Lusine Sahakyan, the new defense lawyer of former deputy prime minister Armen Gevorgyan—who is now an MP of the opposition “Armenia” Faction in the National Assembly (NA) and a member of the NA delegation to the Parliamentary Assembly of the Council of Europe (PACE)—, submitted a motion with the court to recognize his parliamentary immunity.
The lawyer reminded that being a member of the delegation to PACE presupposes the parliamentary immunity of an MP, and in case of stripping off of this immunity, the respective consent of the PACE is also needed.
Earlier, the court had prohibited Gevorgyan from leaving for Strasbourg, France, to attend the autumn session of PACE.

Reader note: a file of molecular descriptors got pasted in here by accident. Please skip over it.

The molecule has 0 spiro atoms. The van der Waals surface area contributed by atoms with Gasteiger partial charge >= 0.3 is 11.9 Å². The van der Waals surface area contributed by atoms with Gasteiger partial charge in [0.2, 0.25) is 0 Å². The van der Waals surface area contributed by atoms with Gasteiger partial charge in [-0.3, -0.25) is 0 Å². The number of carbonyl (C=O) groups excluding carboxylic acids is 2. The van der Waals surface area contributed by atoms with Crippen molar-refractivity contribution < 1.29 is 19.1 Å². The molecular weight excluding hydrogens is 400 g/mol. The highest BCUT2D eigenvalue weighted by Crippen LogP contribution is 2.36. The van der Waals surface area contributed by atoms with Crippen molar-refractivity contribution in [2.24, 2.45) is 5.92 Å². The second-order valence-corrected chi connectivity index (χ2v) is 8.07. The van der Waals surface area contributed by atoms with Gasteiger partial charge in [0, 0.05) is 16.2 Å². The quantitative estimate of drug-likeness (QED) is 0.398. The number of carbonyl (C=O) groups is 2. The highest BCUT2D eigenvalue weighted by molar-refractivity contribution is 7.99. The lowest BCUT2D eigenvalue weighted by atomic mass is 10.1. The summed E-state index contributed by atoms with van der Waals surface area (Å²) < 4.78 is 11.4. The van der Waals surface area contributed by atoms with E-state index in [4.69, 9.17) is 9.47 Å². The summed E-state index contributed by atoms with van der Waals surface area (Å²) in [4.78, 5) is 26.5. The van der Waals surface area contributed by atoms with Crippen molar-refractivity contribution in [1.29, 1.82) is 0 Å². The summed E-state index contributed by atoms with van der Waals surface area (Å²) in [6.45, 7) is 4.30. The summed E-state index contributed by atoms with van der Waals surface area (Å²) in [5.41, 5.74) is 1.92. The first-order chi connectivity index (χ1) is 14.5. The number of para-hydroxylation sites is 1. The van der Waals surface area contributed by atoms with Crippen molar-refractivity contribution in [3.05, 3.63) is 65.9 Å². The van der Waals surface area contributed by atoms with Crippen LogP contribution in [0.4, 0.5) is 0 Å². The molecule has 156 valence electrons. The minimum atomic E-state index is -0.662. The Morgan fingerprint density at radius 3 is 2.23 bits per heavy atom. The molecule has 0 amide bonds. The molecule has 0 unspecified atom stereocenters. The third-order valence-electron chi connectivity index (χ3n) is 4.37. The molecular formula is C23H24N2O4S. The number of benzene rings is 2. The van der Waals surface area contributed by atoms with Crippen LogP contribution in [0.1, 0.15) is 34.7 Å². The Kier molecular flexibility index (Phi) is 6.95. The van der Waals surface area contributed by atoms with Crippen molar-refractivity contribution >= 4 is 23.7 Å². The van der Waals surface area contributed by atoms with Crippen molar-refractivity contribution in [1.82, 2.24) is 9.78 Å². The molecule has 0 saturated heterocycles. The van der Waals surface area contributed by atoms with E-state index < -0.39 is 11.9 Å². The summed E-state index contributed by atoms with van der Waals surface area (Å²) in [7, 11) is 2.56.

The defense attorney added that Gevorgyan's parliamentary immunity as a member of the PACE delegation is recognized under an international treaty of Armenia.
The presiding judge asked to clarify what actions are expected from the court in this regard.
"You just have to fulfill the requirement of the treaty. Being a representative in the PACE means participating in [its] sittings several times a year," Sahakyan explained.
"What does 'absolute immunity' mean?" the court asked.
The lawyer replied that she could not cite all the respective international law.
"Does the criminal prosecution fit into that framework?" the court asked.
But the lawyer did not answer, noting that she perfectly knows what the court's next statement will be.
"It is an international terminology, and Armenia has ratified the document," the lawyer reminded.